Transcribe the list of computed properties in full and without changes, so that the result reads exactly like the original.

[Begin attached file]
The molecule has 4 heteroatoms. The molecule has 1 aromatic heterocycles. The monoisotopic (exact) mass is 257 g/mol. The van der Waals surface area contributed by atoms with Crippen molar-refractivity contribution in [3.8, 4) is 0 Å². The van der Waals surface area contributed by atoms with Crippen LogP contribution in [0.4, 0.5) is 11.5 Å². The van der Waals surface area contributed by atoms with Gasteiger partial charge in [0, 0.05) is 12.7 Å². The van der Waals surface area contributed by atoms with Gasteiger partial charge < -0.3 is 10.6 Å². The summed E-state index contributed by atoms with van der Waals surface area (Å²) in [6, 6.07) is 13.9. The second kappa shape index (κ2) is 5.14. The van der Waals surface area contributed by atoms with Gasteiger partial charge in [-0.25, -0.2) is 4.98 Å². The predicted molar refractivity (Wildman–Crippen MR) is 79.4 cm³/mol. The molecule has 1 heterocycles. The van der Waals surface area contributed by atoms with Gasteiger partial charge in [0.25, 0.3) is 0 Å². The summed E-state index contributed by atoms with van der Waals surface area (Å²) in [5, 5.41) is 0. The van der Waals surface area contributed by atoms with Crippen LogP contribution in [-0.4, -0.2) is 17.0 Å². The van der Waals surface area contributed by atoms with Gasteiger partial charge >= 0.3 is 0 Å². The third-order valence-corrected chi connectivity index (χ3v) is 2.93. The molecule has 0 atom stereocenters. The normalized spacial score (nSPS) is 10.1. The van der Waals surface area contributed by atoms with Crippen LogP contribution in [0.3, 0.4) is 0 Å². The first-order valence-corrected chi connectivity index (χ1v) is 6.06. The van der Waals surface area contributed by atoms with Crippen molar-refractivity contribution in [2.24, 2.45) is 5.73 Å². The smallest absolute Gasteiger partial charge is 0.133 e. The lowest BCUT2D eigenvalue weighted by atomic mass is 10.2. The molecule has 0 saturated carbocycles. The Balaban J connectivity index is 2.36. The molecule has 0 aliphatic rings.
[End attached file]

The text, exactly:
The molecule has 4 heteroatoms. The molecule has 1 aromatic heterocycles. The monoisotopic (exact) mass is 257 g/mol. The van der Waals surface area contributed by atoms with Crippen molar-refractivity contribution in [3.8, 4) is 0 Å². The van der Waals surface area contributed by atoms with Crippen LogP contribution in [0.4, 0.5) is 11.5 Å². The van der Waals surface area contributed by atoms with Gasteiger partial charge in [0, 0.05) is 12.7 Å². The van der Waals surface area contributed by atoms with Gasteiger partial charge < -0.3 is 10.6 Å². The summed E-state index contributed by atoms with van der Waals surface area (Å²) in [6, 6.07) is 13.9. The second kappa shape index (κ2) is 5.14. The van der Waals surface area contributed by atoms with Gasteiger partial charge in [-0.25, -0.2) is 4.98 Å². The predicted molar refractivity (Wildman–Crippen MR) is 79.4 cm³/mol. The molecule has 1 heterocycles. The van der Waals surface area contributed by atoms with Gasteiger partial charge in [0.25, 0.3) is 0 Å². The summed E-state index contributed by atoms with van der Waals surface area (Å²) in [5, 5.41) is 0. The van der Waals surface area contributed by atoms with Crippen LogP contribution in [-0.4, -0.2) is 17.0 Å². The van der Waals surface area contributed by atoms with Gasteiger partial charge >= 0.3 is 0 Å². The third-order valence-corrected chi connectivity index (χ3v) is 2.93. The molecule has 0 atom stereocenters. The normalized spacial score (nSPS) is 10.1. The van der Waals surface area contributed by atoms with Crippen LogP contribution in [0.3, 0.4) is 0 Å². The first-order valence-corrected chi connectivity index (χ1v) is 6.06. The van der Waals surface area contributed by atoms with Crippen molar-refractivity contribution in [2.24, 2.45) is 5.73 Å². The smallest absolute Gasteiger partial charge is 0.133 e. The lowest BCUT2D eigenvalue weighted by atomic mass is 10.2. The molecule has 0 saturated carbocycles. The Balaban J connectivity index is 2.36. The molecule has 0 aliphatic rings.